• Photograph all roof slopes. This is for reference. Include at least one in your report. Photos taken from low, looking up, or photos taken across the roof, are better than photos taken from the ridge.
  • Take photos of roof sections approx. 2’x3’ that show the average condition of the roof. If it varies with roof slope, shoot however many you need to record the different conditions.
  • Photograph examples of defects (including sealant instead of flashing). Newbies tend to shoot too close. You need to be back far enough for visual reference but close enough to see the defect details.
  • Hold the camera horizontal or vertical, don’t tilt to the angle of the roof.


Start at/near the eve. Walk parallel to the eve. Look at sections of roof as you go, areas approximately 10’x10’. Check the gutters as you scan the roof.  Look for:


UP Codes: free access
  • Minimum slope/Underlayment
    • 4&12 with #30 felt (2015 IRC table 905.1.1);
    • 2½ &12 to < 4&12 req. dble layer underlayment (19” overlap) (2015 IRC table 905.1.1);
    • 4&12 with #30 felt (NRCA);
    • 4&12 with #30 felt (TRI);
    • 3&12 to < 4&12: 1 layer 90lb. or 2 layers #30 felt (TRI);
    • 2½ &12 to < 3&12: req. built-up roof or single-ply membrane (TRI).
  • Closure or birdstop at eave.
  • 3” minimum headlap;
  • Overhang:
    • at eve: 1½ inches
    • at rake: 1 inch
  • Fastening schedule;
    • Special fastening: 2015 IRC 905.3.6
      • 3 courses or not less than 36” from eaves, rakes or either side of hips or ridges.
    • Field tiles:2015 IRC Table 905.3.7
      • Solid sheathing, no battens: one per tile;
      • Spaced/solid, with battens < 5&12:none required;
      • Spaced, no battens:
    • 5&12 < 12&12: 1 per tile, every other row
    • 12&12 < 24&12 : 1 per tile
    • 2½ &12 to < 3&12: (TRI)
  • Fastener/stand-off penetrations for roof-mounted equipment;
  • Ice dam protection;


  • Broken, chipped, cracked, punctured
  • Misaligned
  • Displaced tile (slipped or displaced by wind or foot traffic)
  • Efflorescence
  • Biological growth
  • Failed bond of field or cap tiles
  • Valley blockage
  • Debris accumulation


Flashing  (installation and condition)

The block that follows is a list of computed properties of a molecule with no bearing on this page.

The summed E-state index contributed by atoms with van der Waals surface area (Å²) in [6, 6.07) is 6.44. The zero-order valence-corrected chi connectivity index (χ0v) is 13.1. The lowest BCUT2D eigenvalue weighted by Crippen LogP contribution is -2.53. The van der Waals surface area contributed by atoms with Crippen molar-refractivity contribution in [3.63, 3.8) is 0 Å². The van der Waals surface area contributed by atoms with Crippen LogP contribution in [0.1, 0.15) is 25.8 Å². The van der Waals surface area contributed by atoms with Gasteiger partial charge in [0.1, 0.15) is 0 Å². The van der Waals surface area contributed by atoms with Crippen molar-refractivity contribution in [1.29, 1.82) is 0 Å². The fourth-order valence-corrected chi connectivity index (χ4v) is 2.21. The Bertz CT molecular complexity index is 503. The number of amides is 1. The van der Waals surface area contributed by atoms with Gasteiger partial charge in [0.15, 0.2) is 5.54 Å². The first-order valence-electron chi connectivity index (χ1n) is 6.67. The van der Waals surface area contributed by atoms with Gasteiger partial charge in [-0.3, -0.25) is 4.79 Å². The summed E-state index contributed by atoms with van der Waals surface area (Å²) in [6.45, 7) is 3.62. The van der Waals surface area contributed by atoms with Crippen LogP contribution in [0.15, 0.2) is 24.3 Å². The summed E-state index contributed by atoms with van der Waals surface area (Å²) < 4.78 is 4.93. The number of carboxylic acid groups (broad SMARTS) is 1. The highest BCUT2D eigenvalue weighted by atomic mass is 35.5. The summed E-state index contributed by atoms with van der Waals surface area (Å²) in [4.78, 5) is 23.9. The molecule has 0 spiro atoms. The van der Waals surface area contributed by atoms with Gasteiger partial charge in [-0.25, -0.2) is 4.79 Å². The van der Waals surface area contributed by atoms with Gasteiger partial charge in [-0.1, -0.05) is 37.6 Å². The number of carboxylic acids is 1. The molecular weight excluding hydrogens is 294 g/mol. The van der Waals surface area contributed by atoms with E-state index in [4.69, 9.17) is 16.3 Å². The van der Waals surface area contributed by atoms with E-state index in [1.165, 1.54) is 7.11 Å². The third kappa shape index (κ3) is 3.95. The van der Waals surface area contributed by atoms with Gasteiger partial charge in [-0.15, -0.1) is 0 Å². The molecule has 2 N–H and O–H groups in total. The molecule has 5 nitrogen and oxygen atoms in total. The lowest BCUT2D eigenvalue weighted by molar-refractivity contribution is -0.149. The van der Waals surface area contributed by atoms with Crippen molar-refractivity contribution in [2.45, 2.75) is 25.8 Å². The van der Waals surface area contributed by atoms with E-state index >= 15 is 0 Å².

• All sidewall base- and counter-flashing
    • Flat tile: step-flashing
    • Medium/high profile tile: continuous flashing with water channel
  • All headwall base- and counter-flashing
    • Lead flashing to conform to tile profile;
    • Flat flashing should have a foam, metal, or mortar closure
  • Proper penetration flashing;
    • Plumbing vent pipes: proper installation and rubber boot condition.
    • Combustion vents;
    • Attic ventilation devices should have screens;
    • Dryer vent;
    • HVAC intake and exhaust;
    • vents (bathroom, laundry exhaust fans, etc.);
    • Chimney base- and counter-flashing;
    • Cricket valleys;
    • Electrical mast
  • Valley flashing
    • Identify type of valley (open or closed);
    • Comment on any roll roof open valley linings;
    • Check the potential for cross-wash.
  • Kickout flashing with sealant;
  • Roof-edge flashing
If you can’t/don’t walk the roof
  • Get photos of as many slopes as possible. You can see more of the roof from farther away. Rest your camera on/against something stable and zoom in.
  • Get medium and close-up shots however you can.
  • View the roof from a ladder at the roof edge, other parts of the home, hillsides or any other vantage point you can find.
  • Try using binoculars even from the roof edge.
  • Consider using a telescopic pole to take photos of portions of the roof that are difficult to see. Some inspectors are now using drones with cameras attached.